After identifying and fixing the engine problem, NASA will make a second attempt to launch Artemis 1 today

After the United States Space Agency (NASA) announced that it had identified and fixed an engine problem that had delayed the initial launch attempt five days earlier, NASA has decided to make a second attempt today to launch Artemis 1, its pioneering moon rocket. The problem caused the launch attempt to be delayed.

When a sensor on the Space Launch System (SLS) mega rocket indicated that one of its four engines was not cooling properly, mission managers at the Kennedy Space Center in Florida called off Monday’s liftoff with 40 minutes left on the countdown clock. This decision was made because the launch was scheduled to take place.

After conducting an investigation, it was determined that the issue was caused by a malfunctioning sensor rather than a failure of the engine’s cooling system or the engine itself. The launch team stated that they would disregard the issue if it occurred again while they were refueling the rocket on Saturday at 7.17 p.m. Central European Time.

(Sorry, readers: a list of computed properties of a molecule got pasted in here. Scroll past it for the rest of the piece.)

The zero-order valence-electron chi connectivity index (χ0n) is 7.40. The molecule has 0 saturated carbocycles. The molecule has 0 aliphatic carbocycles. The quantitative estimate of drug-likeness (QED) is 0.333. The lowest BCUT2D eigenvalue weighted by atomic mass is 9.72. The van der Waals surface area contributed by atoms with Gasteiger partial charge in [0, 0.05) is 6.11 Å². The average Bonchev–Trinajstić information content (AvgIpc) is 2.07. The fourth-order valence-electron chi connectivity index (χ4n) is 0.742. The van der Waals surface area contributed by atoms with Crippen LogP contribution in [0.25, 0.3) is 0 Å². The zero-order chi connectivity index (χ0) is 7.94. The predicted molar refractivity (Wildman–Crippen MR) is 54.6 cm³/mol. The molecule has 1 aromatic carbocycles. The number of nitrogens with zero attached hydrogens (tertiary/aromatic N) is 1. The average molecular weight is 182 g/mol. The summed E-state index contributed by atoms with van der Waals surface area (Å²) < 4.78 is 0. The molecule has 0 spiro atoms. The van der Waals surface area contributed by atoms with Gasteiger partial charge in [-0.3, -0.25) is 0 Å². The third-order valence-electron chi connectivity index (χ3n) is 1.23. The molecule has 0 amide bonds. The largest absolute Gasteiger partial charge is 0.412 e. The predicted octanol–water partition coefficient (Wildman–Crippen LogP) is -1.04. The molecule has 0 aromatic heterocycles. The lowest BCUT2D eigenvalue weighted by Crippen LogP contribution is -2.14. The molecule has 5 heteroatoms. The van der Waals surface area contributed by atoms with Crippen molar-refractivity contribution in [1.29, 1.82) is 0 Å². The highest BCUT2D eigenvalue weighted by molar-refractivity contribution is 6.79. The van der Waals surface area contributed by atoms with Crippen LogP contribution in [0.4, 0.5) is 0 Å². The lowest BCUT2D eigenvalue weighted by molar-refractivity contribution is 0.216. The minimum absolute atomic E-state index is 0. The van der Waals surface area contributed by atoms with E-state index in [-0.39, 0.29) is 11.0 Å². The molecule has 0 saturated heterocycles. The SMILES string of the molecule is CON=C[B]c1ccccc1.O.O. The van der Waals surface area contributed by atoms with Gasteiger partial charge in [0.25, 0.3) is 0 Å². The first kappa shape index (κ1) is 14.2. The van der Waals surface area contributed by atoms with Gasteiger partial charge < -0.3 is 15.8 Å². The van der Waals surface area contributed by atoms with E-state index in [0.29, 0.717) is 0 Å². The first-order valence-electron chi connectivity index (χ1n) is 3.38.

John Honeycutt, the manager of the Artemis program, stated in a press briefing that took place before to the launch of the spacecraft that they had “convinced ourselves without a shadow of doubt that we have good grade liquid hydrogen passing through the engines.”

According to him, the engines’ temperatures during liftoff have to be equal to or lower than the -250 degrees Celsius temperature of the liquid hydrogen fuel; otherwise, they risk being destroyed and having to be turned off during the eight-minute rise to low Earth orbit.

The Artemis 1 test mission, which will consist of a next-generation six-person Orion capsule atop the SLS, the most powerful rocket ever to leave Earth, has been given a launch window of two hours by NASA. This will be the first manned flight to the moon that NASA has attempted in the past fifty years.

This mission will not have any crew members. The crash in the Pacific Ocean on October 11 ended a successful 38-day flight that was as far as 40,000 miles (64,000 km) away from the moon and back. This paved the path for astronauts to be aboard Artemis II in 2024. the long-awaited next human landing, which will take place in 2025 and is called Artemis III.

Only 12 men, all of whom were American, have ever set foot on the moon. The last time this occurred was in December of 1972 on the Apollo 17 mission. NASA has pledged that the Artemis program, which is named after Apollo’s twin sister in Greek mythology and will feature lunar prints created by the first woman and the first person of color to travel to the moon, will fulfill this promise.

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